With a goal of enhancing opportunities for success through shared understanding and acceptance, YPAC’s newly launched Indigenous Inclusion Committee embarked on the first of many steps to realize its mandate. With the long-term goal of driving inclusion and reconciliation from within the pipeline industry, YPAC leadership participated in a knowledge building session to provide a basic understanding of Indigenous worldview, knowledge systems, and culture, history, and traditions.

To embark on meaningful change, one first needs to realize their perspectives and seek to understand others’ perspectives. To begin to cross the gap, the IIC’s co-chairs, who participated in the learning session, have summarized their learnings and views of reconciliation: one from the view of a settler, the other from an Indigenous view. Our ask is that as you read through, you reflect on your own perspective, and ask yourself how you can begin to better understand the other side.

Photo by Nadine Shaabana on Unsplash

A Settlers Perspective – by Matt Thomas, P.Eng.

Engaging with a culture other than your own requires ongoing and personally driven, continuous learning. As part of my journey towards Indigenous reconciliation as a Canadian, I had the opportunity to participate in ‘Indigenous Inclusion Knowledge Building’ session as YPAC’s Indigenous Inclusion Co-Chair.

I am so grateful for our facilitators, Harold HorsefallWendy Landry and Annie Korver for developing a truly engaging and thought-provoking session that cultivated an atmosphere to explore Indigenous worldviews, traditional knowledge, belief systems, culture, history and traditions amongst allies. The commitment of these individuals to develop authentic relationships with mutual trust and vulnerability has supported my self-reflection and call to action.

The immersion into Indigenous culture was felt from the outset as Harold and Wendy opened the session with a blessing and a sacrifice of tobacco. We learned about the importance of offering tobacco when asking for assistance from an Indigenous elder, knowledge keeper or person. The symbolism of tobacco represents time, commitment, and sacrifice and parallels the time, commitments and sacrifice need for Indigenous reconciliation.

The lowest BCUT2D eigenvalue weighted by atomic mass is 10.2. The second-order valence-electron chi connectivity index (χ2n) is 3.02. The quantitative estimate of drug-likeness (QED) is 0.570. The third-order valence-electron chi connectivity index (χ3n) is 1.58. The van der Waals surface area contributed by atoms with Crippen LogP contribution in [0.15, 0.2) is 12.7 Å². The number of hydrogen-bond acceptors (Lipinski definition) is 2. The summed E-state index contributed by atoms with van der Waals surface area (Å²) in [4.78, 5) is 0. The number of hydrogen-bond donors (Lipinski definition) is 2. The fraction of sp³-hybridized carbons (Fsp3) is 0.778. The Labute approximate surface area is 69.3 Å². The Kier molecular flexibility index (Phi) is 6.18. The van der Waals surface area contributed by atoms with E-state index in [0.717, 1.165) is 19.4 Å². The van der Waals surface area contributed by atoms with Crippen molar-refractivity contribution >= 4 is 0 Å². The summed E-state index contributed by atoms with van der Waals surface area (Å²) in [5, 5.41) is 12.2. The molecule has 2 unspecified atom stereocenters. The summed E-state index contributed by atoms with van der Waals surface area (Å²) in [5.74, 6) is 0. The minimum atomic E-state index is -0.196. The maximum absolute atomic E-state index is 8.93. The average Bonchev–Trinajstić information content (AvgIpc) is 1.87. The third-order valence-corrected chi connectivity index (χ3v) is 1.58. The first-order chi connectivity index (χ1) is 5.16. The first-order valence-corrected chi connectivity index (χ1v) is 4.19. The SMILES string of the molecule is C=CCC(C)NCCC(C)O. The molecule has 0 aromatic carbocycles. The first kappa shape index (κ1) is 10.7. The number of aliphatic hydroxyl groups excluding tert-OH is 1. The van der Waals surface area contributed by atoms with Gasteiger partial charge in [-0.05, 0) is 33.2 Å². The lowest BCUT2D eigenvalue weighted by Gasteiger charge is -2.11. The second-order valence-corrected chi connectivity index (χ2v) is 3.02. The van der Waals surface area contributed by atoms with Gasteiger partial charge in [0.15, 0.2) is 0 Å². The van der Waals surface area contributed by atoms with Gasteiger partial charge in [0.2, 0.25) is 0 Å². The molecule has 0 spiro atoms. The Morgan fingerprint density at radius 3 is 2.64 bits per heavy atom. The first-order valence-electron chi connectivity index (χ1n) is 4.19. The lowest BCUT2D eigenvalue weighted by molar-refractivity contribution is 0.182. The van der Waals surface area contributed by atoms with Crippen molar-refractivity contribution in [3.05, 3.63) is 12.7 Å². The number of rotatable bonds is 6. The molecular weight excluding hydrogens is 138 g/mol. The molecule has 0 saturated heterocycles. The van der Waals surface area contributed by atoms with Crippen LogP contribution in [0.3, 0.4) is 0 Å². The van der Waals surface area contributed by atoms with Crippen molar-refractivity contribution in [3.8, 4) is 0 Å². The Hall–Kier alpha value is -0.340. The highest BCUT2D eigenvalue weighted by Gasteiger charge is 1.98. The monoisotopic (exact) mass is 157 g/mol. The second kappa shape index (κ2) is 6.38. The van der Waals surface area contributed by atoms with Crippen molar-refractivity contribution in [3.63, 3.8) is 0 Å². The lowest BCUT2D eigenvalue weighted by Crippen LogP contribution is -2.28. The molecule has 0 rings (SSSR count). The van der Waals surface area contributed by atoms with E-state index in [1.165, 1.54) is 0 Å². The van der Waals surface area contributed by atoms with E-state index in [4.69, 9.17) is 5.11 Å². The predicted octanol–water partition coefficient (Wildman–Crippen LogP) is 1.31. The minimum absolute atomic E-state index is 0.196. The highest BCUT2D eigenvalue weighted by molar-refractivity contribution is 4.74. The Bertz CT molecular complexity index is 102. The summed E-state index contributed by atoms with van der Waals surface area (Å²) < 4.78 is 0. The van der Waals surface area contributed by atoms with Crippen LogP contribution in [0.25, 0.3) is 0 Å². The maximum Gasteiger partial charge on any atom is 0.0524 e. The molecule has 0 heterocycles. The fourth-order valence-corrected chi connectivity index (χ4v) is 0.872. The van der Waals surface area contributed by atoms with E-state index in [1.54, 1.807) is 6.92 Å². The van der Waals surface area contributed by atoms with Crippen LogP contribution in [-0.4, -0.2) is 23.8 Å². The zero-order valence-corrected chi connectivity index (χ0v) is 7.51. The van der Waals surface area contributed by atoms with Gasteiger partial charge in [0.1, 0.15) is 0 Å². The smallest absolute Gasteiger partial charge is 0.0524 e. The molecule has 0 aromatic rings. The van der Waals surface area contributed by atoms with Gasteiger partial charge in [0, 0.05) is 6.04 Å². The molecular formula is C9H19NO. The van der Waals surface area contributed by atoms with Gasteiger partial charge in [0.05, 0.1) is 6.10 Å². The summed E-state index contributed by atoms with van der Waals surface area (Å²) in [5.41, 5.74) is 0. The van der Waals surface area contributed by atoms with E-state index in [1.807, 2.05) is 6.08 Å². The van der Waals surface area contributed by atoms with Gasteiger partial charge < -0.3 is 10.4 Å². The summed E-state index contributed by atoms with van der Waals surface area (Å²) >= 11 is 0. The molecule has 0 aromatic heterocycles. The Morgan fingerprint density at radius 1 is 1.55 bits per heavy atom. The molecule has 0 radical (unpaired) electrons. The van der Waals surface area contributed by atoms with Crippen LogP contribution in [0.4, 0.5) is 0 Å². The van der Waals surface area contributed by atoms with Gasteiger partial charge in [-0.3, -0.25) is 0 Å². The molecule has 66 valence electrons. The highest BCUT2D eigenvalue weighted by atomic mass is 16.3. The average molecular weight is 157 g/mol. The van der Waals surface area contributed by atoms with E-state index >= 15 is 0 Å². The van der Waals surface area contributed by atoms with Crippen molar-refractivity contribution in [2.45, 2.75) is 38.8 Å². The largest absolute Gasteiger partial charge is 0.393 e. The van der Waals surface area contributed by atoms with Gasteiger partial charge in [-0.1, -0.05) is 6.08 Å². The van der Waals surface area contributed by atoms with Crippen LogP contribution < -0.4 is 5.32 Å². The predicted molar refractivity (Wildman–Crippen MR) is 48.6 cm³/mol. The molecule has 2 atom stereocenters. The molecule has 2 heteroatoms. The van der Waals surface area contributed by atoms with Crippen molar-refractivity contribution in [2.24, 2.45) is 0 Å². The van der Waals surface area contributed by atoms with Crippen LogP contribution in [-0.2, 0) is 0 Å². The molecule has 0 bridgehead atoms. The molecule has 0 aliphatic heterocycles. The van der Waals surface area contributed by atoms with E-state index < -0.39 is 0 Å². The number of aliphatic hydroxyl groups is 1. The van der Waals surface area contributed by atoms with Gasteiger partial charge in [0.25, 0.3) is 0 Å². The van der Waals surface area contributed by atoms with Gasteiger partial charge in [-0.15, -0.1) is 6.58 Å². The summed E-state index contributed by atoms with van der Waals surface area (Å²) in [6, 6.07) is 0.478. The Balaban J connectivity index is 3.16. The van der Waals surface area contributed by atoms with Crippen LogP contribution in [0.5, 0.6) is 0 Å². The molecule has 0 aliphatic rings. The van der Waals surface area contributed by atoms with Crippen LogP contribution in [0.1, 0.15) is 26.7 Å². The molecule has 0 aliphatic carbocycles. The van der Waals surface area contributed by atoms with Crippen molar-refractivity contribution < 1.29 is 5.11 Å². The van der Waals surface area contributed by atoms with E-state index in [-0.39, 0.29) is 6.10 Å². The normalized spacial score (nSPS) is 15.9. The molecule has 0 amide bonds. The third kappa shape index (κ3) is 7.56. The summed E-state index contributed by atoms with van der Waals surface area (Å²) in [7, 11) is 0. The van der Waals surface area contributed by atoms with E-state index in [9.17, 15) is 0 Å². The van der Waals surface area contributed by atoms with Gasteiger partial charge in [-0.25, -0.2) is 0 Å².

We discussed land acknowledgments to recognize the traditional First Nations, Métis and Inuit territories. I learned that although non-Indigenous land acknowledgements may differ from those of Indigenous people what matters most is developing a land acknowledgment from the heart with good intentions. Land acknowledgements should lead to more questions about who is being acknowledged and the history of their traditional lands and waters. Together as treaty people we have a shared responsibility for the environment and protecting the future for those generations to come.

The session challenged us mentally and physically as Alycia Two Bears (The Good Woman Medicine Yoga) led a Yoga exercise that incorporated ancestral teachings providing a way for me to personally experience Indigenous spirituality through self-reflection.

The break-out sessions provided a welcoming environment to ask questions about Indigenous ‘cultural learnings’ and the facilitators encouraged us to build a continuous learning culture about Indigenous Peoples, businesses and communities. We answered questions of who to engage in Indigenous Communities, the importance of Elders and the importance of establishing and maintaining meaningful relationships.

As I look forward, I have a responsibility to learn more about First Nations, Métis and Inuit peoples and developing a respectful relationship with them as a non-indigenous settler in Canada. I will continue to be a genuine ally of Indigenous peoples and encourage others to be a positive change and focus on Indigenous inclusion and reconciliation.

Together we can change the world.